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At the beginning of December 2023, the Council of the European Union adopted a common position on a draft regulation for a net-zero industry act (NZIA). The draft regulation envisions a framework of measures for reinforcing Europe’s net-zero technology products towards the 2030 climate and energy targets. Its goal is to accelerate the industrial deployment of strategic net zero technology while ensuring quality jobs, EU industry competitiveness and energy independence.

As the proposal is now entering into a crucial phase of negotiations with trilogues (meetings to finalise the legislation between the Commission, the Council, and the Parliament), CO₂ Value Europe urges the EU institutions to support and recognise carbon capture and utilisation (CCU) as a strategic technology to reach the 2030 climate and energy targets.

While we acknowledge the progress made both in the Parliament and the Council’s positions in terms of CCU recognition, CO₂ Value Europe is concerned that identifying it as a “net-zero technology”, and not as a “strategic net zero technology”, can result in creating less incentives for CCU, therefore screeching with other efforts and groundbreaking rules adopted at EU level. Such legislations include the revision of ETS, REDIII, ReFuelEU Aviation or FuelEU Maritime, all recognising the central role of CCU to help drive down emissions for hard-to-abate sectors.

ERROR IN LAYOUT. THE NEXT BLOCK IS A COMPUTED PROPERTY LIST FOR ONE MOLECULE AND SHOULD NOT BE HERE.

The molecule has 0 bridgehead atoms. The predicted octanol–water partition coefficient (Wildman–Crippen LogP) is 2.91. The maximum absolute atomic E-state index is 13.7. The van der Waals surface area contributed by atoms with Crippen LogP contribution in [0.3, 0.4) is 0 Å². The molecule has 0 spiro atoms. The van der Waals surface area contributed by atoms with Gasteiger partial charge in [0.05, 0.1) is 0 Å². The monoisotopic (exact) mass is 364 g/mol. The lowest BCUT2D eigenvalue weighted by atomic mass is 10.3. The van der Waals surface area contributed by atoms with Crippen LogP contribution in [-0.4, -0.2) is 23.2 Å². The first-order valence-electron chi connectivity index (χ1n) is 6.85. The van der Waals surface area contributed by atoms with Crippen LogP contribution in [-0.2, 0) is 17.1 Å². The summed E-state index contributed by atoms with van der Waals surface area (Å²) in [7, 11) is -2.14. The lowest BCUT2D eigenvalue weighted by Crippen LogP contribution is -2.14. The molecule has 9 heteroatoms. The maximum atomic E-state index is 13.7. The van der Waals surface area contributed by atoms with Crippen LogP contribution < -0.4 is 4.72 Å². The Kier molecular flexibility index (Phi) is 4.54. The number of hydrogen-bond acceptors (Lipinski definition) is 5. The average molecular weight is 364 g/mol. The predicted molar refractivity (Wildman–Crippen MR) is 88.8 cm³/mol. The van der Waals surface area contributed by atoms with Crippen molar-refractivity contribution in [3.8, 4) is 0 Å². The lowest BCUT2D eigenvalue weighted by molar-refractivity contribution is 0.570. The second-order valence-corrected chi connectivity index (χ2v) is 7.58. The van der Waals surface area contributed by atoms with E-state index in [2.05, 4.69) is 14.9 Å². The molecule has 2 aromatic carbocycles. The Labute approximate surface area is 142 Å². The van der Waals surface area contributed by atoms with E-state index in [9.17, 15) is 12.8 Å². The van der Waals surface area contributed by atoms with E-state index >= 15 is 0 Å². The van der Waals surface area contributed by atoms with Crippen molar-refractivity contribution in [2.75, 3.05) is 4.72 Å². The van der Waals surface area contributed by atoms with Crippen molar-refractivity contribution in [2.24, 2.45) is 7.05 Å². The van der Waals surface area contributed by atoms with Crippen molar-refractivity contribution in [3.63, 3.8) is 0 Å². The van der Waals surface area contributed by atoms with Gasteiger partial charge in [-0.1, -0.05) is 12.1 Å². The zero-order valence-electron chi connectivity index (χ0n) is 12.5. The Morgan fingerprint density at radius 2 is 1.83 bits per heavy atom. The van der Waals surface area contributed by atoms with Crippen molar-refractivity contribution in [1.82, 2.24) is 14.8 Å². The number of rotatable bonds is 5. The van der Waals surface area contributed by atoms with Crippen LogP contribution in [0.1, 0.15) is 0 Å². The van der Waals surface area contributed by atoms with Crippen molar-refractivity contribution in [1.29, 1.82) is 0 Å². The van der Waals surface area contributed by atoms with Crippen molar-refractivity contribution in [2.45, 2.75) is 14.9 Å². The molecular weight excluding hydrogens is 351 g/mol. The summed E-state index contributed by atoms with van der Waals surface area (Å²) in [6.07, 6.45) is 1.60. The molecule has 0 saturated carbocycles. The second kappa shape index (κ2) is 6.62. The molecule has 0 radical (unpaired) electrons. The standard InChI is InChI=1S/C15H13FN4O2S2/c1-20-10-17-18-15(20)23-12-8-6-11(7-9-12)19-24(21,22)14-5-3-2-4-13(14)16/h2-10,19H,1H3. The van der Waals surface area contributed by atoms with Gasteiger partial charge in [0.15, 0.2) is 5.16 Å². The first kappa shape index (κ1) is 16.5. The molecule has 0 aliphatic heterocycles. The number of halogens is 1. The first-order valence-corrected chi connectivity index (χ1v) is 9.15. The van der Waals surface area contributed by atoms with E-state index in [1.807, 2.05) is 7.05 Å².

If CCU is not recognized as strategic net zero technology under NZIA, the European Union will undoubtedly send out a contradictory signal to the industrial sector and the society at large, as different EU legislations are mandating for the deployment of CCU for hard-to-abate sectors but this technology is not deemed strategic and sufficiently supported by NZIA.


The ReFuel EU Aviation Regulation officially adopted last September, includes mandatory shares of sustainable aviation fuels (SAF) to be available at the airports. CCU technologies will play a crucial role in the production of renewable aviation fuels at large scale, as the regulation includes:

🔵 Reaching 5% eSAF in 2035 results in producing about 2,5 million tons of renewable fuels of non-biological origin (RFNBOs) and specifically reutilising approximately 7,5 million tons of CO₂ to be combined with renewable hydrogen.

🔵 Reaching 15% eSAF in 2045 results in producing about 7,5 million tons of RFNBOs and reutilising specifically approximately 24 million tons of CO₂ to be combined with renewable hydrogen.

Without the support and recognition of CCU, it is hard to imagine its large-scale deployment, making the above targets virtually impossible to reach.

Please find more on our positions here and here.